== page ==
An evolving success story in reskilling the workforce is being played out at Royal Dutch Shell, began a pilot program in early 2019 with Udacity aimed at closing the gap in demand for qualified data scientists to work on AI projects with the number available, according to a recent account in cnbc.com.
The company has been an early adopter of AI, using it for deepwater drilling and maintenance to predictive analysis and autonomous computing. The company approached Udacity about creating coursework to help fill the skills gap.
Some 2,000 of the company’s 82,000 employees expressed interest in the AI offerings or were approached by their managers about taking the courses, which range from Python programming to training neural networks. The training is voluntary.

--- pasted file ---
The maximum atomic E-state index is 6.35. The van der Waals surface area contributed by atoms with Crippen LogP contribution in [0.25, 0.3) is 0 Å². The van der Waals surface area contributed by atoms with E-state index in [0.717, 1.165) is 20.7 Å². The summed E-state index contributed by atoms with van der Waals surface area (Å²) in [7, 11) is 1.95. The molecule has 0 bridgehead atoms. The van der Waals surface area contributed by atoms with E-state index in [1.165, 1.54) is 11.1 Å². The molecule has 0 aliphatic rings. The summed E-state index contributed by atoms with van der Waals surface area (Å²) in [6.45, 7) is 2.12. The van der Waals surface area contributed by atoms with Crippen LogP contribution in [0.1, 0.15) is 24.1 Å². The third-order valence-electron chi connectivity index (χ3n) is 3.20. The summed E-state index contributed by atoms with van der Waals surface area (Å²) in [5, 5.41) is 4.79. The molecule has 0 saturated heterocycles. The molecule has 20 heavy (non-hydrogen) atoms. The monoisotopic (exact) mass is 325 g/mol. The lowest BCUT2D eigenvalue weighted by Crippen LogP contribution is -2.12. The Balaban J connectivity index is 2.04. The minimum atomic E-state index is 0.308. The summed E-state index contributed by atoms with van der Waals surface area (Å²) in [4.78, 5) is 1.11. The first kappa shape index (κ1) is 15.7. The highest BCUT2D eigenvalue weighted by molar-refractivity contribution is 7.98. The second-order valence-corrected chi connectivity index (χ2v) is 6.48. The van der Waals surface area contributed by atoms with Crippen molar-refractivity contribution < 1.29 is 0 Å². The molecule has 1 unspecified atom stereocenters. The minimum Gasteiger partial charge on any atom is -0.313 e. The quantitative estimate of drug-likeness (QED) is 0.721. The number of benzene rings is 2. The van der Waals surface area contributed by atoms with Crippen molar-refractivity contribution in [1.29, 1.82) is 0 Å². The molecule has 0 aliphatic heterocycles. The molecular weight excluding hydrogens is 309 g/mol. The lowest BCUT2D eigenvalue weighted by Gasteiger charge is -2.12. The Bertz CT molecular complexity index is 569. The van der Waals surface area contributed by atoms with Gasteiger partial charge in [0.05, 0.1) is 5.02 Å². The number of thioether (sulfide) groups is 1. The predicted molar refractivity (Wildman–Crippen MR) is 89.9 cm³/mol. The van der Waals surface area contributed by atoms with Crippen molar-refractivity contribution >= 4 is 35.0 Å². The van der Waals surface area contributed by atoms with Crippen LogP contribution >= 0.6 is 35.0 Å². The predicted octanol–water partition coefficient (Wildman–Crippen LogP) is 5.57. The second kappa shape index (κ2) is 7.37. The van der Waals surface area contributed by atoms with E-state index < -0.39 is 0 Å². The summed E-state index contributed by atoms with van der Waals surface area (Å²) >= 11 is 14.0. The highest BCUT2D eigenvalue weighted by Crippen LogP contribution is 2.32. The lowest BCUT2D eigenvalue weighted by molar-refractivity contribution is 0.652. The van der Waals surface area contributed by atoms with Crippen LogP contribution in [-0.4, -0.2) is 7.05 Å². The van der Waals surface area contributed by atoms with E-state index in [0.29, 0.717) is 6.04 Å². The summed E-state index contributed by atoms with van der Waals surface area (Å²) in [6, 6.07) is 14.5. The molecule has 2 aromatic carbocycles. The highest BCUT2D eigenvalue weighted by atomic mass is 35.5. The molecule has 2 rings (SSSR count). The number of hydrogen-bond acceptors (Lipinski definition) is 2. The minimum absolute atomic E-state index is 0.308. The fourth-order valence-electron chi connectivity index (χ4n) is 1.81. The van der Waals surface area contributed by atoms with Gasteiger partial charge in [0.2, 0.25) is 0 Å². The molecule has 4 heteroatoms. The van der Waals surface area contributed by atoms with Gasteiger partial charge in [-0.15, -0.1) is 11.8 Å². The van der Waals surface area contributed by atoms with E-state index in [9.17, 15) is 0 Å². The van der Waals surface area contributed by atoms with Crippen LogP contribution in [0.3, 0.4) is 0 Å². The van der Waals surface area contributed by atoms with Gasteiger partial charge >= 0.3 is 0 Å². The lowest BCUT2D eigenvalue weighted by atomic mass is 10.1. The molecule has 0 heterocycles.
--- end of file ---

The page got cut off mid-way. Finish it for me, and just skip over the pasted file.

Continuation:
The AI training ties into Royal Dutch Shell’s business strategy, which is to move to develop alternative sources of energy while bringing its oil business into the future. Shell is expected to invest up to $2 billion on new energy technologies by the end of this year, in response to a shift in the world energy system to use more electricity in the years ahead. The power business is “digitally native, and the differentiation is going to be around AI,” stated Dand Jeavons, general manager of data science at Shell.
Reskilling workers in AI will enable them to spot potential maintenance needs in equipment before it breaks down, and identify areas of a facility where it could reduce carbon emissions. Processing of seismic data and better information about underground rock formations can be enabled with machine learning algorithms.